Doom creators made a Super Mario PC port
As a lifelong fan of id Software founders John Carmack and John Romero, I’ve always known that one of their earliest projects was an attempt to port Super Mario Bros. 3 to the PC.
The story is documented in David Kushner’s book, Masters of Doom. It’s a fascinating page turner about the early years of first person shooters and blockbuster game development on the PC in a post-Atari, pre-PlayStation era. And while games like Doom and Quake are what id Software is best known for, one of its earliest successes was the Commander Keen series, which pioneered side-scrolling platformer action on the PC.
To celebrate the 25th anniversary of Commander Keen, former id Software employee and company co-founder John Romero took to Twitter to link a video that showed the prototype technology that made it all possible: a fully functional PC port of Super Mario Bros. 3. Romero dated the demo to September 28, 1990.
As the story goes, the fledgling developer, under the leadership of programmer John Carmack, managed to pull off side-scrolling graphics. Back then, drawing new images onto screen rapidly was difficult on the PC. So proud were they of their accomplishment that they even approached Nintendo with the offer of doing Mario ports for them. Nintendo declined, saying they had no plans to enter the PC market.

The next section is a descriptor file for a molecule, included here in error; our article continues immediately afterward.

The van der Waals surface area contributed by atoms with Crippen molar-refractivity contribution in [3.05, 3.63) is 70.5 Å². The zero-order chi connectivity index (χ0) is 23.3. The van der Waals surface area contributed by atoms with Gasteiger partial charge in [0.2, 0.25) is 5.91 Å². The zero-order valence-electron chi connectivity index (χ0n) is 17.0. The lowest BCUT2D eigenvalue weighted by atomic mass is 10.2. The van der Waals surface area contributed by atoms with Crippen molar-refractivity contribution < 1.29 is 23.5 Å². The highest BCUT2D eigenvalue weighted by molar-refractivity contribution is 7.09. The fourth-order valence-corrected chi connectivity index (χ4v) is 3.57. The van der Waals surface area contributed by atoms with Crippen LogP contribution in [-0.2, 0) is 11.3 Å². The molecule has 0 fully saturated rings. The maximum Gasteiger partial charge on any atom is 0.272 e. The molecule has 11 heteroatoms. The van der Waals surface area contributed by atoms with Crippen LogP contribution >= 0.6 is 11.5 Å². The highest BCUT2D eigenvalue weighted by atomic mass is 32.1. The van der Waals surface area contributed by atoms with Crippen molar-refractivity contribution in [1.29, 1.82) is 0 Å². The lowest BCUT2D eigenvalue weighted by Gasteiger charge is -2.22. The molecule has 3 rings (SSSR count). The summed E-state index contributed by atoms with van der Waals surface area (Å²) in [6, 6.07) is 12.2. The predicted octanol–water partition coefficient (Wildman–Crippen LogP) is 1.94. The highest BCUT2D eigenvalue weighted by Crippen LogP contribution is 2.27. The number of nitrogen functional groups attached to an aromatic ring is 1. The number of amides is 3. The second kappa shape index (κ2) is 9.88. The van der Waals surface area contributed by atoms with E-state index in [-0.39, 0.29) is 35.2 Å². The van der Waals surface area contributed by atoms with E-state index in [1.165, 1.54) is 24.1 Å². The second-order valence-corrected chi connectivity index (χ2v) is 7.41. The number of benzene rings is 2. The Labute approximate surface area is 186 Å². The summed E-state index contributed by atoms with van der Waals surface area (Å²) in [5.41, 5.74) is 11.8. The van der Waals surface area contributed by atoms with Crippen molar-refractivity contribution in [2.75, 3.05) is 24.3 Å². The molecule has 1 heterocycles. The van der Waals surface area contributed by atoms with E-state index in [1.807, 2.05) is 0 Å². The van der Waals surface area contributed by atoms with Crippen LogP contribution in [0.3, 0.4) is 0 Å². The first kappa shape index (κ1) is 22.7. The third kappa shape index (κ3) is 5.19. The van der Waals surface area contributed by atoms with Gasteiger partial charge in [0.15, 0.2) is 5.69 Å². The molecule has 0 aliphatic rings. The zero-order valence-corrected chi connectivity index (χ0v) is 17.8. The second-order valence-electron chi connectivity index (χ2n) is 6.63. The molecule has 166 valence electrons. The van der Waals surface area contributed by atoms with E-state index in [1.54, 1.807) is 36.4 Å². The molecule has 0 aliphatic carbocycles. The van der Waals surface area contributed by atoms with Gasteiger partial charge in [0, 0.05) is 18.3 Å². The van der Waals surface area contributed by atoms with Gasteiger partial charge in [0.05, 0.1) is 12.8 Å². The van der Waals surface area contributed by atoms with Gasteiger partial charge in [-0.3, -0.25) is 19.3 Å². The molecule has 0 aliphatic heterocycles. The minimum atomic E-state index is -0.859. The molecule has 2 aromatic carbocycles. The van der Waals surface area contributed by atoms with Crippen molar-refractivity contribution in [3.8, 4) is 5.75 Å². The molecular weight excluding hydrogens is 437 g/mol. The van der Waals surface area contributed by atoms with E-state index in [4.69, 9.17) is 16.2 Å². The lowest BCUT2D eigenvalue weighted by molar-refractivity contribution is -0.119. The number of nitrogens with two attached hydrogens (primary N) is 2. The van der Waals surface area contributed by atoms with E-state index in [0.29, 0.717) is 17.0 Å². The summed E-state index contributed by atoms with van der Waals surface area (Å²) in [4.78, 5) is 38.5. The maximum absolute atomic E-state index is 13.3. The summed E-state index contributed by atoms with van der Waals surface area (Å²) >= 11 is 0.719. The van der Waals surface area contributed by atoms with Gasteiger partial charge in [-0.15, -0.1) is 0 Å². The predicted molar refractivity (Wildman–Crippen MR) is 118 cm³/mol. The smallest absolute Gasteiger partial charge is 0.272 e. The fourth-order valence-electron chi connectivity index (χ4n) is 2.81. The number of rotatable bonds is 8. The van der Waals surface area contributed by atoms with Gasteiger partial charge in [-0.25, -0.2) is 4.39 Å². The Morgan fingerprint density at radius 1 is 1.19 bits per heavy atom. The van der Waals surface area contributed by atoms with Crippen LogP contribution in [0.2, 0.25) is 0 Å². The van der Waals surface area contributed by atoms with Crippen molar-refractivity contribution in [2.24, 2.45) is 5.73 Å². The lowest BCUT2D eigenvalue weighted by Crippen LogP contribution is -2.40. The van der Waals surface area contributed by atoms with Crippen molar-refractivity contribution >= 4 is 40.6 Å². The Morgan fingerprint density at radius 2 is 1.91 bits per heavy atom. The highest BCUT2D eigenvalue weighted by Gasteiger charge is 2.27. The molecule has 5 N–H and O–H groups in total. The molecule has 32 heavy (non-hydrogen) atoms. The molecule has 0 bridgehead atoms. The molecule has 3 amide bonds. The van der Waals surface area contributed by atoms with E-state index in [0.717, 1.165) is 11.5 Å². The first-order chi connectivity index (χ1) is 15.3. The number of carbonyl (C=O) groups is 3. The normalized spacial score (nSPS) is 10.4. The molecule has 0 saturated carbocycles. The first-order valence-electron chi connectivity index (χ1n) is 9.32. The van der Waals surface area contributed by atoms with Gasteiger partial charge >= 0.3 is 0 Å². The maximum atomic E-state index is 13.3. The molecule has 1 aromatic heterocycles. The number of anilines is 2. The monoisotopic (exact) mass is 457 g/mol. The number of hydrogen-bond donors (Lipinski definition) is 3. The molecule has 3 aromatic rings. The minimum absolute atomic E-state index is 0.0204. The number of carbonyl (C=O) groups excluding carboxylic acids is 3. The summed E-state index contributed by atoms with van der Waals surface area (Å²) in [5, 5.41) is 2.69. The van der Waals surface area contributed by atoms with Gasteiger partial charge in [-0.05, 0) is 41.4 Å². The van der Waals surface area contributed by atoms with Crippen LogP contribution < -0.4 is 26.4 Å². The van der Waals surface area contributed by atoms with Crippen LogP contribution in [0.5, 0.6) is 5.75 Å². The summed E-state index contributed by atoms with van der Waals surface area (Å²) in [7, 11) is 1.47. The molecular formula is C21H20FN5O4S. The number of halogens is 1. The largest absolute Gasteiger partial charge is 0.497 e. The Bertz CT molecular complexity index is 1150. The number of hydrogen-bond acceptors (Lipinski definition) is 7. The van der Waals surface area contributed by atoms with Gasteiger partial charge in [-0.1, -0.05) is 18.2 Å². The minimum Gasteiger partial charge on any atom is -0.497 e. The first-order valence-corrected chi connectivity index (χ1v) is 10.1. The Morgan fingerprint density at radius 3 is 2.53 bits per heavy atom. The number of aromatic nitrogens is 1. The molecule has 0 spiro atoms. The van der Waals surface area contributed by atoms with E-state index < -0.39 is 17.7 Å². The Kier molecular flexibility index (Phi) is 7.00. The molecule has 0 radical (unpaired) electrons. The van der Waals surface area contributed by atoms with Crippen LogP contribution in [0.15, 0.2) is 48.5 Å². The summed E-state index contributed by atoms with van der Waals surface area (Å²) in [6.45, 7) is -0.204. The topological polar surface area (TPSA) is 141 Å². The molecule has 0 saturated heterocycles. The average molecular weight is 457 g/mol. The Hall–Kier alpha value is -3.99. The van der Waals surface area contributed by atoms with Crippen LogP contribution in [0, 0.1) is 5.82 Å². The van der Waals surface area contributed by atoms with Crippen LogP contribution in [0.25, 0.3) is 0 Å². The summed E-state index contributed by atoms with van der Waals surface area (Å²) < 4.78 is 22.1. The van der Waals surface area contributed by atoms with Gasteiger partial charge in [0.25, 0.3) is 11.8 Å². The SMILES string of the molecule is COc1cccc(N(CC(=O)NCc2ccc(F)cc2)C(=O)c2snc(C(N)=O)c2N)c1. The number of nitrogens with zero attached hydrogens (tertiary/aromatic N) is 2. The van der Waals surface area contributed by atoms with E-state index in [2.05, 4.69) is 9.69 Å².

The technology, known on Wikipedia as ‘adaptive tile refresh,’ was then used by id Software to launch the Commander Keen series, and the rest is history. Commander Keen netted the five-man team around $50,000 a month on a shareware business model and the success spurred them on to create other pioneering games like Wolfenstein 3-D and Doom.
Currently, Romero does independent developer out of Ireland, while Carmack was the last of the id Software founders until he joined Oculus VR as their chief technology officer.
“id Software has always revered Nintendo,” Romero said. “Their game designs were extremely influential and they saved the [videogame] industry in 1985.”
SOURCE: John Romero on Twitter